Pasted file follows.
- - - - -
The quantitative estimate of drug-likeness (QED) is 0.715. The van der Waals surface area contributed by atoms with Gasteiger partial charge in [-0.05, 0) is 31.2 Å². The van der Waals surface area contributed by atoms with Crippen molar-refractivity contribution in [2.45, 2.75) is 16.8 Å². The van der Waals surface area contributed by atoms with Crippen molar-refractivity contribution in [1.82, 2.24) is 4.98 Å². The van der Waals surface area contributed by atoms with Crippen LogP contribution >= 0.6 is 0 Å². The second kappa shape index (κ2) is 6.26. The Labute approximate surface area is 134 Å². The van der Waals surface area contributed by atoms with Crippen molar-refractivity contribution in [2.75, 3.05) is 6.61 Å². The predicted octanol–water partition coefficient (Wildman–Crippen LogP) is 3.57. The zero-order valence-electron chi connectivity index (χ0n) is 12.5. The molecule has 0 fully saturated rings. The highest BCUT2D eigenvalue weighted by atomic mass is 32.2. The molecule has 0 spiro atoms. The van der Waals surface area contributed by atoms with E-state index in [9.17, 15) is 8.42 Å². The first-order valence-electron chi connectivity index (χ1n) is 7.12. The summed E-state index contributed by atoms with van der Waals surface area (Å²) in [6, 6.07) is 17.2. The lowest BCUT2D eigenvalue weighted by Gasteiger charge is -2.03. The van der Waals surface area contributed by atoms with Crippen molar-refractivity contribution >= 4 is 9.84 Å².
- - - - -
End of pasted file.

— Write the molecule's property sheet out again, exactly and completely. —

The quantitative estimate of drug-likeness (QED) is 0.715. The van der Waals surface area contributed by atoms with Gasteiger partial charge in [-0.05, 0) is 31.2 Å². The van der Waals surface area contributed by atoms with Crippen molar-refractivity contribution in [2.45, 2.75) is 16.8 Å². The van der Waals surface area contributed by atoms with Crippen molar-refractivity contribution in [1.82, 2.24) is 4.98 Å². The van der Waals surface area contributed by atoms with Crippen LogP contribution >= 0.6 is 0 Å². The second kappa shape index (κ2) is 6.26. The Labute approximate surface area is 134 Å². The van der Waals surface area contributed by atoms with Crippen molar-refractivity contribution in [2.75, 3.05) is 6.61 Å². The predicted octanol–water partition coefficient (Wildman–Crippen LogP) is 3.57. The zero-order valence-electron chi connectivity index (χ0n) is 12.5. The molecule has 0 fully saturated rings. The highest BCUT2D eigenvalue weighted by atomic mass is 32.2. The molecule has 0 spiro atoms. The van der Waals surface area contributed by atoms with E-state index in [9.17, 15) is 8.42 Å². The first-order valence-electron chi connectivity index (χ1n) is 7.12. The summed E-state index contributed by atoms with van der Waals surface area (Å²) in [6, 6.07) is 17.2. The lowest BCUT2D eigenvalue weighted by Gasteiger charge is -2.03. The van der Waals surface area contributed by atoms with Crippen molar-refractivity contribution >= 4 is 9.84 Å².